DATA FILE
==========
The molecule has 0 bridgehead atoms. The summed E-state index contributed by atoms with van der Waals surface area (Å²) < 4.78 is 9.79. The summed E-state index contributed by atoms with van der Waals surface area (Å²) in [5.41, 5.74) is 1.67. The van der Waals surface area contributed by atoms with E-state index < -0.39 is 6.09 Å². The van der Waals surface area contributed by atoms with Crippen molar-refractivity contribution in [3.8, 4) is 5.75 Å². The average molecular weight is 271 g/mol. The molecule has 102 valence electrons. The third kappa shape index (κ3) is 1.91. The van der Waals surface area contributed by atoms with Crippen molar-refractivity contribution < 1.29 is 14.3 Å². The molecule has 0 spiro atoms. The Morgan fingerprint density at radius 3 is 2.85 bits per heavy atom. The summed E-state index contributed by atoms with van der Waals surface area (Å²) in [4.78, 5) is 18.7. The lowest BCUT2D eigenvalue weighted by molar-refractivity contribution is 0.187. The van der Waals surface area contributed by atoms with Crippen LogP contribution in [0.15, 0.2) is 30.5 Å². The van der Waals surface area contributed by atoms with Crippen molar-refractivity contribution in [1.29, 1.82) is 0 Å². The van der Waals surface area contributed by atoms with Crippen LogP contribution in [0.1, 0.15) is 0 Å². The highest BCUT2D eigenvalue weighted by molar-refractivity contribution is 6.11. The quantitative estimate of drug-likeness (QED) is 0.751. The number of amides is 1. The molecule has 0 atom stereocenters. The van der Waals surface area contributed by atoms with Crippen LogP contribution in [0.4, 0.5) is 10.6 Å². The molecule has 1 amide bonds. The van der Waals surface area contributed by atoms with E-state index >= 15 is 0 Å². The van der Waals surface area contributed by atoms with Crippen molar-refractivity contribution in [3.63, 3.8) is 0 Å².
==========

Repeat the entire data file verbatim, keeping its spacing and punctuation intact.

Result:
The molecule has 0 bridgehead atoms. The summed E-state index contributed by atoms with van der Waals surface area (Å²) < 4.78 is 9.79. The summed E-state index contributed by atoms with van der Waals surface area (Å²) in [5.41, 5.74) is 1.67. The van der Waals surface area contributed by atoms with E-state index < -0.39 is 6.09 Å². The van der Waals surface area contributed by atoms with Crippen molar-refractivity contribution in [3.8, 4) is 5.75 Å². The average molecular weight is 271 g/mol. The molecule has 102 valence electrons. The third kappa shape index (κ3) is 1.91. The van der Waals surface area contributed by atoms with Crippen molar-refractivity contribution < 1.29 is 14.3 Å². The molecule has 0 spiro atoms. The Morgan fingerprint density at radius 3 is 2.85 bits per heavy atom. The summed E-state index contributed by atoms with van der Waals surface area (Å²) in [4.78, 5) is 18.7. The lowest BCUT2D eigenvalue weighted by molar-refractivity contribution is 0.187. The van der Waals surface area contributed by atoms with Crippen LogP contribution in [0.15, 0.2) is 30.5 Å². The van der Waals surface area contributed by atoms with Crippen molar-refractivity contribution in [1.29, 1.82) is 0 Å². The van der Waals surface area contributed by atoms with Crippen LogP contribution in [0.1, 0.15) is 0 Å². The highest BCUT2D eigenvalue weighted by molar-refractivity contribution is 6.11. The quantitative estimate of drug-likeness (QED) is 0.751. The number of amides is 1. The molecule has 0 atom stereocenters. The van der Waals surface area contributed by atoms with Crippen LogP contribution in [0.4, 0.5) is 10.6 Å². The molecule has 1 amide bonds. The van der Waals surface area contributed by atoms with E-state index >= 15 is 0 Å². The van der Waals surface area contributed by atoms with Crippen molar-refractivity contribution in [3.63, 3.8) is 0 Å².